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Exercise for People With Multiple Sclerosis

Exercise is an important part of home treatment for people who have multiple sclerosis (MS). It has benefits in both early and advanced stages of the disease. Regular exercise can help you:

  • Maintain muscle strength and improve coordination.
  • Maintain and increase endurance.
  • Improve flexibility and range of limb motion.
  • Improve cardiovascular fitness.
  • Prevent pressure sores.
  • Control weight.
  • Reduce the likelihood of becoming constipated.

Exercise can also promote a sense of well-being and improve your mood.

A physical therapist can help you learn exercises and stretches to do at home to improve posture, strength, flexibility, and endurance.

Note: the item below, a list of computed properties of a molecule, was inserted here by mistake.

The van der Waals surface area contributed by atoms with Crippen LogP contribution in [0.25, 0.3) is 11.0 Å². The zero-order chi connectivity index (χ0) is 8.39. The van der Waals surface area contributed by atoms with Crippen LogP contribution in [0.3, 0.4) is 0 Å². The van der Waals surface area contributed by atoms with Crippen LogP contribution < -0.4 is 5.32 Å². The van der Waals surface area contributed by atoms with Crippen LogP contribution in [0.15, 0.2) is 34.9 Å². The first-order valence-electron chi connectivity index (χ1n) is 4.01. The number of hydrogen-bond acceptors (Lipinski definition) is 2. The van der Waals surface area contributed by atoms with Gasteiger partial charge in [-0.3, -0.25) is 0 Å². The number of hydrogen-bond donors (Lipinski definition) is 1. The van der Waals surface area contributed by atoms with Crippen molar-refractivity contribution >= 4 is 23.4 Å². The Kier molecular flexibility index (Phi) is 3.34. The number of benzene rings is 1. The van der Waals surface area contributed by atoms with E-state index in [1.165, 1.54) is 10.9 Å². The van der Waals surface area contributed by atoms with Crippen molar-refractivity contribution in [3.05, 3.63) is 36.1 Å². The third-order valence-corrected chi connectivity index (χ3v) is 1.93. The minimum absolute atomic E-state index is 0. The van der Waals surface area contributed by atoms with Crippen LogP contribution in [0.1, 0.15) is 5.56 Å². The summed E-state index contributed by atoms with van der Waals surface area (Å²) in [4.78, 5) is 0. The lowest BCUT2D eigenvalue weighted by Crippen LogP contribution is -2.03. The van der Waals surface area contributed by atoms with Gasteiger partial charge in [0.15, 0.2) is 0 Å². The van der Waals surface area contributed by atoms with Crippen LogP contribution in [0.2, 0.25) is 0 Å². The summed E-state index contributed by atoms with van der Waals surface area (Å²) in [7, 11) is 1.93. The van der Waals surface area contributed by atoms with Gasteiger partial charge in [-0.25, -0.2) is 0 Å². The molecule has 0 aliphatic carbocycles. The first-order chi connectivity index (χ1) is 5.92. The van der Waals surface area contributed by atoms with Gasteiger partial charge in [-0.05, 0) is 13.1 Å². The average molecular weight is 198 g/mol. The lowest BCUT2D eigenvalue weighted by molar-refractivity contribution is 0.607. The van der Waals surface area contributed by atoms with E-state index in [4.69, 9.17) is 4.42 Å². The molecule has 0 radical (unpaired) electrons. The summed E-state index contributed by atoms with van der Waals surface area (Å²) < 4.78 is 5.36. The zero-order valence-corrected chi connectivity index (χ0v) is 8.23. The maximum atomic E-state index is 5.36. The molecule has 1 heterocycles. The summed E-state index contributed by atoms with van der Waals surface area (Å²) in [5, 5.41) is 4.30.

A physical or occupational therapist can also help you to:

  • Plan more efficient movements for daily living activities (such as bathing and dressing) so that these activities are easier and less tiring.
  • Improve balance and walking.
  • Use walking aids (such as canes or walkers) correctly.

There are also seated exercises for the person who cannot walk but can move the limbs and trunk. There are exercises to help with coordination and balance, which are often a problem for people who have MS.

Abnormal muscle stiffness (spasticity) can be relieved by doing exercises while lying in certain positions.

By Healthwise Staff
Primary Medical Reviewer Adam Husney, MD - Family Medicine
Primary Medical Reviewer Anne C. Poinier, MD - Internal Medicine
Specialist Medical Reviewer Barrie J. Hurwitz, MD - Neurology
Current as of March 12, 2014

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